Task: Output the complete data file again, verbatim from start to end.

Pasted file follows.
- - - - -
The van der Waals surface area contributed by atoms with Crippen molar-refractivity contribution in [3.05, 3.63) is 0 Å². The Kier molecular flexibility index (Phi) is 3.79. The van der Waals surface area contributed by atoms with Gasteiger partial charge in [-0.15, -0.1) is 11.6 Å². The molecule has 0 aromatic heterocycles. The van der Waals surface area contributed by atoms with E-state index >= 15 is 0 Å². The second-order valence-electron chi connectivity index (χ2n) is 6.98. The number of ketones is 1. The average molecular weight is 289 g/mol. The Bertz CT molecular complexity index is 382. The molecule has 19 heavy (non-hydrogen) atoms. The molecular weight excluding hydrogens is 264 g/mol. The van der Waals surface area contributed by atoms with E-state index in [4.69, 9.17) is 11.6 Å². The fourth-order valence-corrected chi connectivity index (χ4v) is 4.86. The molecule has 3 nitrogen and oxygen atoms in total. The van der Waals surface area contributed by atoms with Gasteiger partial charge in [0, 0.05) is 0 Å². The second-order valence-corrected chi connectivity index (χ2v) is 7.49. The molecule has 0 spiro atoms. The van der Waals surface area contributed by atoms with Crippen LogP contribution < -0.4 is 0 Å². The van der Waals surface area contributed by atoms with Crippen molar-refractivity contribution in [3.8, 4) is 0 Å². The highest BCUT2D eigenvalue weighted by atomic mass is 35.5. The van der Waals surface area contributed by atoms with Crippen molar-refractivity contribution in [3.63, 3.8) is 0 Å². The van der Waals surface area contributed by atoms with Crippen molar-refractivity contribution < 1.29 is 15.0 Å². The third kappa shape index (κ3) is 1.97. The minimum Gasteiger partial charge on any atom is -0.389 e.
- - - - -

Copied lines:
The van der Waals surface area contributed by atoms with Crippen molar-refractivity contribution in [3.05, 3.63) is 0 Å². The Kier molecular flexibility index (Phi) is 3.79. The van der Waals surface area contributed by atoms with Gasteiger partial charge in [-0.15, -0.1) is 11.6 Å². The molecule has 0 aromatic heterocycles. The van der Waals surface area contributed by atoms with E-state index >= 15 is 0 Å². The second-order valence-electron chi connectivity index (χ2n) is 6.98. The number of ketones is 1. The average molecular weight is 289 g/mol. The Bertz CT molecular complexity index is 382. The molecule has 19 heavy (non-hydrogen) atoms. The molecular weight excluding hydrogens is 264 g/mol. The van der Waals surface area contributed by atoms with E-state index in [4.69, 9.17) is 11.6 Å². The fourth-order valence-corrected chi connectivity index (χ4v) is 4.86. The molecule has 3 nitrogen and oxygen atoms in total. The van der Waals surface area contributed by atoms with Gasteiger partial charge in [0, 0.05) is 0 Å². The second-order valence-corrected chi connectivity index (χ2v) is 7.49. The molecule has 0 spiro atoms. The van der Waals surface area contributed by atoms with Crippen LogP contribution < -0.4 is 0 Å². The van der Waals surface area contributed by atoms with Crippen molar-refractivity contribution in [3.8, 4) is 0 Å². The highest BCUT2D eigenvalue weighted by atomic mass is 35.5. The van der Waals surface area contributed by atoms with Crippen molar-refractivity contribution in [3.63, 3.8) is 0 Å². The van der Waals surface area contributed by atoms with Crippen molar-refractivity contribution < 1.29 is 15.0 Å². The third kappa shape index (κ3) is 1.97. The minimum Gasteiger partial charge on any atom is -0.389 e.